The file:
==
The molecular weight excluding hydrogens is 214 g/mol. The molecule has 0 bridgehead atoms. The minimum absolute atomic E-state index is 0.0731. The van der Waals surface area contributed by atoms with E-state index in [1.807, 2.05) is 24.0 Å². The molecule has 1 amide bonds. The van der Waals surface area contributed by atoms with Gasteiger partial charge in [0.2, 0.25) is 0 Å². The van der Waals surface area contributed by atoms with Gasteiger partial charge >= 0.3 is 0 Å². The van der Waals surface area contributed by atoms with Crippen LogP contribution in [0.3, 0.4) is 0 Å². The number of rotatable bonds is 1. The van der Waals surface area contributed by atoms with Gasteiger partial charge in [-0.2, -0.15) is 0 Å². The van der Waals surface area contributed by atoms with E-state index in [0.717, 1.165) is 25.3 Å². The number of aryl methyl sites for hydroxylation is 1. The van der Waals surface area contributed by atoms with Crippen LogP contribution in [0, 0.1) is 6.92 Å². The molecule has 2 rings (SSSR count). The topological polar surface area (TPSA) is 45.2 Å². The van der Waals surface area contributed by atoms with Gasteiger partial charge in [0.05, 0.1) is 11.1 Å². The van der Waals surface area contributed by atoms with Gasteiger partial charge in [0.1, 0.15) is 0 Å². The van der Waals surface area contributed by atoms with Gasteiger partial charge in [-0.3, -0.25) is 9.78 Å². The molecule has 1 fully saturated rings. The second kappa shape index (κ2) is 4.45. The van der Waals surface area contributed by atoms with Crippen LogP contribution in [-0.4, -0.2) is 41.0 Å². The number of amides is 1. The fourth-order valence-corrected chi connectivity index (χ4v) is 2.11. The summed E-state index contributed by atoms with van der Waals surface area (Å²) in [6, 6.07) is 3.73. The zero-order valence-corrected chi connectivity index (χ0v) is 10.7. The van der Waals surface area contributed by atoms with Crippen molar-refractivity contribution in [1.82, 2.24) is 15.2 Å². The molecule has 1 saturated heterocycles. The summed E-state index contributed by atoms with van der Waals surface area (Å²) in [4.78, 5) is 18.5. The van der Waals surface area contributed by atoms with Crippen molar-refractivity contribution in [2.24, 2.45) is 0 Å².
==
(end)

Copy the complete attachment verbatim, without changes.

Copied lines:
The molecular weight excluding hydrogens is 214 g/mol. The molecule has 0 bridgehead atoms. The minimum absolute atomic E-state index is 0.0731. The van der Waals surface area contributed by atoms with E-state index in [1.807, 2.05) is 24.0 Å². The molecule has 1 amide bonds. The van der Waals surface area contributed by atoms with Gasteiger partial charge in [0.2, 0.25) is 0 Å². The van der Waals surface area contributed by atoms with Gasteiger partial charge >= 0.3 is 0 Å². The van der Waals surface area contributed by atoms with Crippen LogP contribution in [0.3, 0.4) is 0 Å². The number of rotatable bonds is 1. The van der Waals surface area contributed by atoms with Gasteiger partial charge in [-0.2, -0.15) is 0 Å². The van der Waals surface area contributed by atoms with E-state index in [0.717, 1.165) is 25.3 Å². The number of aryl methyl sites for hydroxylation is 1. The van der Waals surface area contributed by atoms with Crippen LogP contribution in [0, 0.1) is 6.92 Å². The molecule has 2 rings (SSSR count). The topological polar surface area (TPSA) is 45.2 Å². The van der Waals surface area contributed by atoms with Gasteiger partial charge in [0.05, 0.1) is 11.1 Å². The van der Waals surface area contributed by atoms with Gasteiger partial charge in [0.1, 0.15) is 0 Å². The van der Waals surface area contributed by atoms with Gasteiger partial charge in [-0.3, -0.25) is 9.78 Å². The molecule has 1 fully saturated rings. The second kappa shape index (κ2) is 4.45. The van der Waals surface area contributed by atoms with Crippen LogP contribution in [-0.4, -0.2) is 41.0 Å². The number of amides is 1. The fourth-order valence-corrected chi connectivity index (χ4v) is 2.11. The summed E-state index contributed by atoms with van der Waals surface area (Å²) in [6, 6.07) is 3.73. The zero-order valence-corrected chi connectivity index (χ0v) is 10.7. The van der Waals surface area contributed by atoms with Crippen molar-refractivity contribution in [1.82, 2.24) is 15.2 Å². The molecule has 1 saturated heterocycles. The summed E-state index contributed by atoms with van der Waals surface area (Å²) in [4.78, 5) is 18.5. The van der Waals surface area contributed by atoms with Crippen molar-refractivity contribution in [2.24, 2.45) is 0 Å².